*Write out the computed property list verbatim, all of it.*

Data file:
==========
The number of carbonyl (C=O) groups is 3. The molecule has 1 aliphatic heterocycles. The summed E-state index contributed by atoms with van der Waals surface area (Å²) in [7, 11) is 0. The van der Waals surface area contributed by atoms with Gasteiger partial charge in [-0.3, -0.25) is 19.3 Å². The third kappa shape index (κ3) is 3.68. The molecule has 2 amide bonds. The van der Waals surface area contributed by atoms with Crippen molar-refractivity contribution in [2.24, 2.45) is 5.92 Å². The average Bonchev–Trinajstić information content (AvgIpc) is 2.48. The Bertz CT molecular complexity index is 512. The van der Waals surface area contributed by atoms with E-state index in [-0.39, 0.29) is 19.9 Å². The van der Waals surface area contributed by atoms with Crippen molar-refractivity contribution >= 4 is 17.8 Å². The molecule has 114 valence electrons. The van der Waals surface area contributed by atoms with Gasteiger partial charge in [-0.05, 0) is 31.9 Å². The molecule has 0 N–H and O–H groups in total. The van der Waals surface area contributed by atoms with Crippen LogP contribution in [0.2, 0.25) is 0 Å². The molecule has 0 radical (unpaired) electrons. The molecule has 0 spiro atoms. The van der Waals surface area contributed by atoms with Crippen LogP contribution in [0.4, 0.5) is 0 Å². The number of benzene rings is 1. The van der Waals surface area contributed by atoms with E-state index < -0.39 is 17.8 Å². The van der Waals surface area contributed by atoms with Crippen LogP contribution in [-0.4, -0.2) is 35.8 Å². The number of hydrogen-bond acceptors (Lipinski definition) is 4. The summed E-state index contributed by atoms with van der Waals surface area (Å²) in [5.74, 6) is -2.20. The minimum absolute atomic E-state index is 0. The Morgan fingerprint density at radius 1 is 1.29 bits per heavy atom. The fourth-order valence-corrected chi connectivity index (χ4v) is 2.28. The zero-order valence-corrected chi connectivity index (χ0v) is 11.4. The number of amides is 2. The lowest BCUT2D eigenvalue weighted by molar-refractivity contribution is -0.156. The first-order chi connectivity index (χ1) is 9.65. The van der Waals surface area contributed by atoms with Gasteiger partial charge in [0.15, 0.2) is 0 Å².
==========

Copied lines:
The number of carbonyl (C=O) groups is 3. The molecule has 1 aliphatic heterocycles. The summed E-state index contributed by atoms with van der Waals surface area (Å²) in [7, 11) is 0. The van der Waals surface area contributed by atoms with Gasteiger partial charge in [-0.3, -0.25) is 19.3 Å². The third kappa shape index (κ3) is 3.68. The molecule has 2 amide bonds. The van der Waals surface area contributed by atoms with Crippen molar-refractivity contribution in [2.24, 2.45) is 5.92 Å². The average Bonchev–Trinajstić information content (AvgIpc) is 2.48. The Bertz CT molecular complexity index is 512. The van der Waals surface area contributed by atoms with E-state index in [-0.39, 0.29) is 19.9 Å². The van der Waals surface area contributed by atoms with Crippen molar-refractivity contribution >= 4 is 17.8 Å². The molecule has 114 valence electrons. The van der Waals surface area contributed by atoms with Gasteiger partial charge in [-0.05, 0) is 31.9 Å². The molecule has 0 N–H and O–H groups in total. The van der Waals surface area contributed by atoms with Crippen LogP contribution in [0.2, 0.25) is 0 Å². The molecule has 0 radical (unpaired) electrons. The molecule has 0 spiro atoms. The van der Waals surface area contributed by atoms with Crippen LogP contribution in [0.4, 0.5) is 0 Å². The number of benzene rings is 1. The van der Waals surface area contributed by atoms with E-state index < -0.39 is 17.8 Å². The van der Waals surface area contributed by atoms with Crippen LogP contribution in [-0.4, -0.2) is 35.8 Å². The number of hydrogen-bond acceptors (Lipinski definition) is 4. The summed E-state index contributed by atoms with van der Waals surface area (Å²) in [5.74, 6) is -2.20. The minimum absolute atomic E-state index is 0. The Morgan fingerprint density at radius 1 is 1.29 bits per heavy atom. The fourth-order valence-corrected chi connectivity index (χ4v) is 2.28. The zero-order valence-corrected chi connectivity index (χ0v) is 11.4. The number of amides is 2. The lowest BCUT2D eigenvalue weighted by molar-refractivity contribution is -0.156. The first-order chi connectivity index (χ1) is 9.65. The van der Waals surface area contributed by atoms with Gasteiger partial charge in [0.15, 0.2) is 0 Å².